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Palestine Rising





May 29, 2021











Executive Director, producer & host at Behind the Headlines, Executive Director, producer & host at Behind The Headlines and Founder & CEO & Editor In Chief at Mint Press News





"For our Freedom and Other Stuff" by Cindy Sheehan

Casey's boots in the American Friends' Service Committee
Exhibit: Eyes Wide Open
This weekend is the 13th Memorial Weekend since my son Casey was killed in another US war for profit and global domination.
Memorial weekend is a "double whammy" for me because not only am I assaulted with "red, white, blue," gross displays of nationalism, and proclamations of "we honor them because they made the ultimate sacrifice;" but Casey's birthday was May 29th and it always falls on our around Memorial Day. Although, now 38 years in the past, as a mother, the labor's struggle of bringing him into this world and the joy of the culmination of that hard work is still fresh in my mind. As soon as his head emerged from me, he was crying and all eight pounds and two ounces of him were perfect; Tears are pouring from my eyes thinking about it. My body fed and nourished him inside and outside the womb and his sweet spirit and cheerful presence fed and nourished my soul for 24 years until he was wrenched from me for evil purposes.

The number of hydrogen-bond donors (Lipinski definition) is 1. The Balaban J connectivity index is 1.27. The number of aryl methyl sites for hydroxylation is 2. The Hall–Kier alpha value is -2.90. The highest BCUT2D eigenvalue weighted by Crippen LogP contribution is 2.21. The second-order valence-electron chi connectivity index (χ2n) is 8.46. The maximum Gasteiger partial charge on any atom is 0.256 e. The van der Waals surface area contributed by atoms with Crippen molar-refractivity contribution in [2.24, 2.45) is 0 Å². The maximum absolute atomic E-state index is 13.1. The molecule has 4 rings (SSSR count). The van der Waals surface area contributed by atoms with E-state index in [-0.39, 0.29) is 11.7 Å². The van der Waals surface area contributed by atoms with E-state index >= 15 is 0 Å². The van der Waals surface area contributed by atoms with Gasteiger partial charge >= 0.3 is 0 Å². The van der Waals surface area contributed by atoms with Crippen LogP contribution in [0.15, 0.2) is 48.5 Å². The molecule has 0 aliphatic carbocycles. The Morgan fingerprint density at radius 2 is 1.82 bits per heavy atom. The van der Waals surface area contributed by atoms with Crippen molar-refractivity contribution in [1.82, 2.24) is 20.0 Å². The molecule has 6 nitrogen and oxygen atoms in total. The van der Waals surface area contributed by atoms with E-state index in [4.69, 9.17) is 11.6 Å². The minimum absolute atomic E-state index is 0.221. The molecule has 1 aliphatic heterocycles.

Peace Heroes by Cindy Sheehan
(Islam Times) - Memorial Day and the “holiday” weekend lay a double-whammy claim on my emotions every year.
Casey Sheehan
“I can’t kill anyone.”
Casey Sheehan on the eve of his deployment to Iraq

Thirty-one years ago today—May 29—my first child was born—a son. We named him “Casey” because we were huge baseball fans and it just seemed like such a fine Irish-American name. His middle name, Austin, is an old family name of mine.

I went into labor with Casey a week early and I was in labor with him (in those days, knowing the gender of the baby was not routine) all day on Memorial Day in 1979. The labor was not too harsh and he was born at exactly one hour and one minute past midnight.

Casey was just the first of four and along with his younger brother, Andrew, I promised my boys that they would never have to do to war. However, I think I was promising myself that I would never allow them to go to war.
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